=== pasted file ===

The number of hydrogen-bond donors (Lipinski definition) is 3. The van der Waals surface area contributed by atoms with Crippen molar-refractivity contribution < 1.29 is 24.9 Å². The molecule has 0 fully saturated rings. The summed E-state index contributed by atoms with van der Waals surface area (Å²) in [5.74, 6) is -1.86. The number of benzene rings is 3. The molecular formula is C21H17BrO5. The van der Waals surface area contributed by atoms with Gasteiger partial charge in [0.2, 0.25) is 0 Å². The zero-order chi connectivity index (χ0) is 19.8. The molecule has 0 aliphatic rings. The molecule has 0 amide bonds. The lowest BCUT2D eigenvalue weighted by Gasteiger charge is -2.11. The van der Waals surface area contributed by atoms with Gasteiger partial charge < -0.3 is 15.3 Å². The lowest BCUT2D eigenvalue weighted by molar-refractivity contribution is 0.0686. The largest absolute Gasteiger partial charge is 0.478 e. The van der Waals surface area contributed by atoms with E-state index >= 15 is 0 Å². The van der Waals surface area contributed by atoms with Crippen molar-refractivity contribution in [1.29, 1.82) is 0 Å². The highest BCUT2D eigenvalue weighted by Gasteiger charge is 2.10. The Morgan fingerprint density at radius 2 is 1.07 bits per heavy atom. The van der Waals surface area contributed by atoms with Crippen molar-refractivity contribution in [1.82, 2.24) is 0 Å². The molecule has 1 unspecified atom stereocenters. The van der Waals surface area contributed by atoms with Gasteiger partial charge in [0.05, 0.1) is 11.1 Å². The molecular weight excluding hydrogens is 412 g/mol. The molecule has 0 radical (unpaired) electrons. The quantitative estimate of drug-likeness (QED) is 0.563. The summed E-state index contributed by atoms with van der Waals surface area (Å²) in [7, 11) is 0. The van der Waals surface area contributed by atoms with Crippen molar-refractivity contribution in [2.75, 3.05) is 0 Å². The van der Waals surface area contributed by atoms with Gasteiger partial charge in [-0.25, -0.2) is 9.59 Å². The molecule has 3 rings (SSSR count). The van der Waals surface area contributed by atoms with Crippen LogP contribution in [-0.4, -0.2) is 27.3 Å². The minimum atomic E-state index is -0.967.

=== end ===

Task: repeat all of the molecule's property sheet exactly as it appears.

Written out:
The number of hydrogen-bond donors (Lipinski definition) is 3. The van der Waals surface area contributed by atoms with Crippen molar-refractivity contribution < 1.29 is 24.9 Å². The molecule has 0 fully saturated rings. The summed E-state index contributed by atoms with van der Waals surface area (Å²) in [5.74, 6) is -1.86. The number of benzene rings is 3. The molecular formula is C21H17BrO5. The van der Waals surface area contributed by atoms with Gasteiger partial charge in [0.2, 0.25) is 0 Å². The zero-order chi connectivity index (χ0) is 19.8. The molecule has 0 aliphatic rings. The molecule has 0 amide bonds. The lowest BCUT2D eigenvalue weighted by Gasteiger charge is -2.11. The van der Waals surface area contributed by atoms with Gasteiger partial charge < -0.3 is 15.3 Å². The lowest BCUT2D eigenvalue weighted by molar-refractivity contribution is 0.0686. The largest absolute Gasteiger partial charge is 0.478 e. The van der Waals surface area contributed by atoms with E-state index >= 15 is 0 Å². The van der Waals surface area contributed by atoms with Crippen molar-refractivity contribution in [1.29, 1.82) is 0 Å². The highest BCUT2D eigenvalue weighted by Gasteiger charge is 2.10. The Morgan fingerprint density at radius 2 is 1.07 bits per heavy atom. The van der Waals surface area contributed by atoms with Crippen molar-refractivity contribution in [1.82, 2.24) is 0 Å². The molecule has 1 unspecified atom stereocenters. The van der Waals surface area contributed by atoms with Gasteiger partial charge in [0.05, 0.1) is 11.1 Å². The molecular weight excluding hydrogens is 412 g/mol. The molecule has 0 radical (unpaired) electrons. The quantitative estimate of drug-likeness (QED) is 0.563. The summed E-state index contributed by atoms with van der Waals surface area (Å²) in [7, 11) is 0. The van der Waals surface area contributed by atoms with Crippen molar-refractivity contribution in [2.75, 3.05) is 0 Å². The van der Waals surface area contributed by atoms with Gasteiger partial charge in [-0.25, -0.2) is 9.59 Å². The molecule has 3 rings (SSSR count). The van der Waals surface area contributed by atoms with Crippen LogP contribution in [-0.4, -0.2) is 27.3 Å². The minimum atomic E-state index is -0.967.